To establish a prima facie case of negligence for loss or damage to goods as a result of interstate transportation by a common carrier, thus implicating the Carmack Amendment, the shipper must demonstrate: (1) the goods were delivered to the shipper in good condition, (2) receipt by the consignee of less goods or damaged goods, and (3) [*7]  the amount of damages. Accura Sys., Inc. v. Watkins Motor Lines, Inc., 98 F.3d 874, 877 (5th Cir. 1996); Interface Printers, LLC v. BGF Global, LLC, 2018 U.S. Dist. LEXIS 115344 (citation omitted). Once a prima facie case has been established by the shipper, “there is a rebuttable presumption of negligence on the part of the carrier.” Global Tech. Enters. v. 4 Way Transp. LLC, 2017 U.S. Dist. LEXIS 215762 (citing Man Roland, Inc. V. Kreitz Motor Exp., Inc., 438 F.3d 476, 479 (5th Cir. 2006) (citation omitted).


III.


ANALYSIS

The Von Der Ahes bring claims under Texas law for: (1) breach of contract; (2) common-law fraud; (3) negligent misrepresentation; (4) fraud by non-disclosure; (5) conversion; (6) violations of the Texas DTPA; (7) breach of the duty of good faith; (8) and breach of the Texas Insurance Code’s prompt payment provision. See Doc. 1-2, Pls.’ Orig. Pet. ¶¶ 29-80. Below, the Court first finds that the shipment of goods at issue is an interstate shipment to which the Carmack Amendment applies and then considers the Amendment’s impact on each claim.


A. The Carmack Amendment Applies

Zippy Shell claims that each of the Von Der Ahes’ state law claims is preempted by the Carmack Amendment. Doc. 4, Mot. Dismiss, 2-3. The Von Der Ahes claim that their causes of action are not preempted since the Carmack Amendment does not apply to intrastate shipments. Doc. 7, Resp., 6-8.

1. Whether the Shipment of Goods is Interstate Transportation

The Carmack Amendment provides that a carrier shall be liable for actual loss or damage to goods arising from the interstate transport [*8]  of the goods by a common carrier. 49 U.S.C. § 14706. The Supreme Court has recognized that although a segment of transportation may be intrastate, a transaction is still “incident to an interstate journey within the ambit of the Interstate Commerce Act,” where the overall transportation is to begin in one state and end in another. N.Y., New Haven & Hartford R.R. Co. v. Nothnagle, 346 U.S. 128,130, 73 S. Ct. 986, 97 L. Ed. 1500 (1953).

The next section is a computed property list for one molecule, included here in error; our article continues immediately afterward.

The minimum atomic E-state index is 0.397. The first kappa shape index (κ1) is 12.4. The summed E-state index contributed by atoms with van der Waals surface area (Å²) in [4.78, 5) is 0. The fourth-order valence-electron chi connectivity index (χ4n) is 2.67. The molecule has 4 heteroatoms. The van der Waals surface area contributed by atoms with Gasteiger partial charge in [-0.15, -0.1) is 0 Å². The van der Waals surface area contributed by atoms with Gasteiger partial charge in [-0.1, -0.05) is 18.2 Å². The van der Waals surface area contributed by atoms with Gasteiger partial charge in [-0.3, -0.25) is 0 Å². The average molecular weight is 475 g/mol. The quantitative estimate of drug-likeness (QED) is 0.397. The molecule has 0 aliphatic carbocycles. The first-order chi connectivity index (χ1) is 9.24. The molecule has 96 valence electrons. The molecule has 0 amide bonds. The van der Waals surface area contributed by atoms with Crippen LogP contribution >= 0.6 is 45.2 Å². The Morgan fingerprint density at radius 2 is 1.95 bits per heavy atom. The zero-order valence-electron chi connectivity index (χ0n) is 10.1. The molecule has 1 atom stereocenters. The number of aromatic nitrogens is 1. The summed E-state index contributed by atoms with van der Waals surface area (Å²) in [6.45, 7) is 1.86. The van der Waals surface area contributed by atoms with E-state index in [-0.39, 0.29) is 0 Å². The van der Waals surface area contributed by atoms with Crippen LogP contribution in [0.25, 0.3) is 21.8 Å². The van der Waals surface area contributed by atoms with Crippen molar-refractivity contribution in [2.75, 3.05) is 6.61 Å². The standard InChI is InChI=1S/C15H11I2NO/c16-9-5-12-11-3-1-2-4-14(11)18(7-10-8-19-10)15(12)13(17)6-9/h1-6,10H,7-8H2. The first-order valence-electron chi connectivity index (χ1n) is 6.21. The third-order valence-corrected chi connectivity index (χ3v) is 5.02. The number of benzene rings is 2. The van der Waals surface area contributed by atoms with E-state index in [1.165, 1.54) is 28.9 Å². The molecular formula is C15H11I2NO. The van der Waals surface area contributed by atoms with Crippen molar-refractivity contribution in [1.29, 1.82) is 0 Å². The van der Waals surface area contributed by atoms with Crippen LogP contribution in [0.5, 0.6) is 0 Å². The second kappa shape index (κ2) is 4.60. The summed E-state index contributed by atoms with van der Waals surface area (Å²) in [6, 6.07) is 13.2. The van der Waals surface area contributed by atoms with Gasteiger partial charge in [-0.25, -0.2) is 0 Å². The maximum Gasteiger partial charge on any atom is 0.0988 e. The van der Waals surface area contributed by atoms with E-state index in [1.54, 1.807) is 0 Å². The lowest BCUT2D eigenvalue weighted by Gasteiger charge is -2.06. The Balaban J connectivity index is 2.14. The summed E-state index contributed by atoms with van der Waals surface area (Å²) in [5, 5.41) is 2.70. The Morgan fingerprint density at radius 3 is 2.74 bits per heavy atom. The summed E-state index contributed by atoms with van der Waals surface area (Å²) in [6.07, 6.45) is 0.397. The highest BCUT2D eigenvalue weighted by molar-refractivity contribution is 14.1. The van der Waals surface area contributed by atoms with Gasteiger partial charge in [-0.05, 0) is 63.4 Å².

Zippy Shell argues that the entire transportation arises from interstate commerce because the overall nature was interstate since the shipment began in Alabama and ended in Dallas. Doc. 8, Reply, 2-3. Zippy Shell argues that the delivering the pod to Dallas and then later picking it up and storing it in Dallas County are all “connected parts of a continuing interstate move.” Id. at 4.

The Von Der Ahes allege that their claims do not arise from interstate transport because the claims concern conduct arising from shipping goods between locations in Dallas, Texas. Doc. 7, Resp., 7-8. The Von Der Ahes contend that, because the damage occurred in a shipment between two Texas locations, the shipment resulting in damage was intrastate. Id.

The Court finds that the shipment was interstate transport since the transportation was intended to be between Alabama and Texas, and the later shipments within Texas [*9]  were all segments in that continued interstate shipment. Mrs. Von Der Ahe and Zippy Shell contracted to ship goods from Tuscaloosa, Alabama to Dallas, Texas. Doc. 1-2, Pls.’ Orig. Pet., ¶¶ 6-8. So, the Von Der Ahes'”fixed and persisting intent … at the time of shipment” was an interstate shipment of the goods from Alabama to multiple locations in Texas. Texas v. United States, 866 F.2d 1546, 1556 (5th Cir. 1989) (explaining that the ‘fixed and persisting intent’ of delivery and transportation when shipping goods determines whether the shipment was interstate). The later segments of transportation occurring only between Texas locations cannot be separated from the interstate nature of the entire transportation. See Nothnagle, 346 U.S. at 130. Because the shipment is interstate in nature, the Court next considers whether there was actual loss or damage to property.


2. Whether There was Actual Loss or Damage